• find resources to do the task, e.g. financial means, man power
  • motivate and encourage team members
  • recognise members for their individual input (praise in public and criticise in private) but also the team’s collective effort and by that increase their own reputation and secure a long lasting position as a leader
  • help build trust
  • be non-judgemental
  • allow team members to rise past their weaknesses and cultivate their strengths
  • give feedback

Successful teams:

  • attribute their achievements to good leadership and teamwork
  • exercise open and clear communication between team member but also other teams
  • allow opinions to be expressed in a no-judgmental environment free from fear for being ridiculed, belittled or bullied
  • agree on common goals and commit to them
  • allow flexibility without fear of being taken advantage of
  • promote responsibility within the team
  • offer support
  • encourage fun

In my residential care home I am part of various teams. Our success is measured by well-being of our residents and returns of the Day Care clients. Caring after the vulnerable in our community is our defined goal and together with our supervisor and their ongoing support, we ensure that we deliver what we teach. 

Importance of feedback on team performance

Feedback can play an important role in growth and development of staff within my workplace organisation. There are three types of feedback according to Stone and Heen from Harvard based on purpose: evaluation (a general look over a person’s performance), appreciation (a simple “thank you” or “well done”) and coaching (when a person needs extra training to improve their performance). It should be a regular practice, practiced daily or “on the spot” and include positive and negative aspects. I believe in a healthy balance between these two. Nobody is perfect and as human beings we tend to make mistakes. Feedback generates room for improvement and should come from a neutral place and not judgment. Too much of positive feedback may be as unhealthy as excess of negative feedback, though the latter one I would consider destructive to a person’s confidence and self-esteem. If they are unsuitable for a particular task that generates negative feedback, perhaps their role within the workplace organisation should be evaluated.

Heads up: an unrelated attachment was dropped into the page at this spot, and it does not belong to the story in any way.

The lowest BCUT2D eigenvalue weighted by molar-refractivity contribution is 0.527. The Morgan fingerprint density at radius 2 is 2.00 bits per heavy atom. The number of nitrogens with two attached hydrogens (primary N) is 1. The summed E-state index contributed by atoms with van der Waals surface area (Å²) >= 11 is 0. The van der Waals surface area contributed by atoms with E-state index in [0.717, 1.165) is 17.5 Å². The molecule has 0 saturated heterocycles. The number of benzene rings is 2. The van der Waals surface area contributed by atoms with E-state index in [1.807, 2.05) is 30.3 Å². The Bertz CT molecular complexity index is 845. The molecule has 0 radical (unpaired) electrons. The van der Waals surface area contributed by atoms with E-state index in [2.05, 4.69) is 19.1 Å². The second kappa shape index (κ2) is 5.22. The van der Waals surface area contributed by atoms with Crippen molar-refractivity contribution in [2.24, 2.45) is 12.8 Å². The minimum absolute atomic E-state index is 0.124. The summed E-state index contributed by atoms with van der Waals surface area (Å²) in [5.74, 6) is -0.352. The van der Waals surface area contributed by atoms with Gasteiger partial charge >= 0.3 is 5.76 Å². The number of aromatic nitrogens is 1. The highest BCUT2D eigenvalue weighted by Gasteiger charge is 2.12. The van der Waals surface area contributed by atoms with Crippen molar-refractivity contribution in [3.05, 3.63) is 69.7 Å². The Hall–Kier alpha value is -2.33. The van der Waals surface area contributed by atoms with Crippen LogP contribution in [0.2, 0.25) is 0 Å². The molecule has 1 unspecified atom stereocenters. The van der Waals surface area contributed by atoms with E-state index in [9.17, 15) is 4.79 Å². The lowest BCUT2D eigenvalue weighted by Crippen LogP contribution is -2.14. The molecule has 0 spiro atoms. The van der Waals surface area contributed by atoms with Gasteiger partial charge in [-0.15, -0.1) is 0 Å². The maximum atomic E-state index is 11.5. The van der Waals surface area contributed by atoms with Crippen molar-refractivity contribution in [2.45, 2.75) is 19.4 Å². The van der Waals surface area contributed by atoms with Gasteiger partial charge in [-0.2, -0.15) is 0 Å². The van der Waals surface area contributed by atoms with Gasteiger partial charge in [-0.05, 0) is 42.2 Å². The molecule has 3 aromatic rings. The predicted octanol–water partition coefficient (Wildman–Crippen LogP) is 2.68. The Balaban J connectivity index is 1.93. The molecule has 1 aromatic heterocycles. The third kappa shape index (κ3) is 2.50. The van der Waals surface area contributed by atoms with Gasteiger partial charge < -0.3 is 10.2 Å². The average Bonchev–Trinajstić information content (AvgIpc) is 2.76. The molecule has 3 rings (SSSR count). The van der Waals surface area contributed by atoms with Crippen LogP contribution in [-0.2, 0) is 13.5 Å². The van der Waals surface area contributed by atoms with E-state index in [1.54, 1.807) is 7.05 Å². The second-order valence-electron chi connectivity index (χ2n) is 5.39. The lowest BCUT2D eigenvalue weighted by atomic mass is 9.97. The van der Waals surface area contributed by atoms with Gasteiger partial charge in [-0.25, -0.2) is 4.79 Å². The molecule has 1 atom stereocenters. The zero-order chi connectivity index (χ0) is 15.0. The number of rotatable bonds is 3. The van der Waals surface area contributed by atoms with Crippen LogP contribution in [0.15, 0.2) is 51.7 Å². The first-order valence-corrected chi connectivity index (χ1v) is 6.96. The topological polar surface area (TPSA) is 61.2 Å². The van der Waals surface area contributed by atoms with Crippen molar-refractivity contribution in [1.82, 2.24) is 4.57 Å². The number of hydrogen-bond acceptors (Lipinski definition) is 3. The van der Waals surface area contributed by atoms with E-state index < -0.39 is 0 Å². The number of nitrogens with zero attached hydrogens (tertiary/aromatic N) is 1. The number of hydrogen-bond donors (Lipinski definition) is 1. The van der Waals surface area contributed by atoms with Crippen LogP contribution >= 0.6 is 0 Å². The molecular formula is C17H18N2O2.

Giving feedback should always start on a positive note by letting a person know that overall they are doing well. The next step should be focused on the problem that might have arisen and brought up the constructive criticism to improve their performance in the future, e.g. there might be a different and more efficient way of doing something that is worth trying but that doesn’t necessarily mean that the way a person was doing it was completely wrong. Feedback should be delivered in private in a way that the person receiving it doesn’t feel stupid, belittled or inadequate for the job.

In my residential care home, a feedback can be as simple as saying thank you after a task I have completed. I have been thanked on several occasions by the managing director or other staff members or was giving tasks to do that they knew I would have them done up to the highest standards.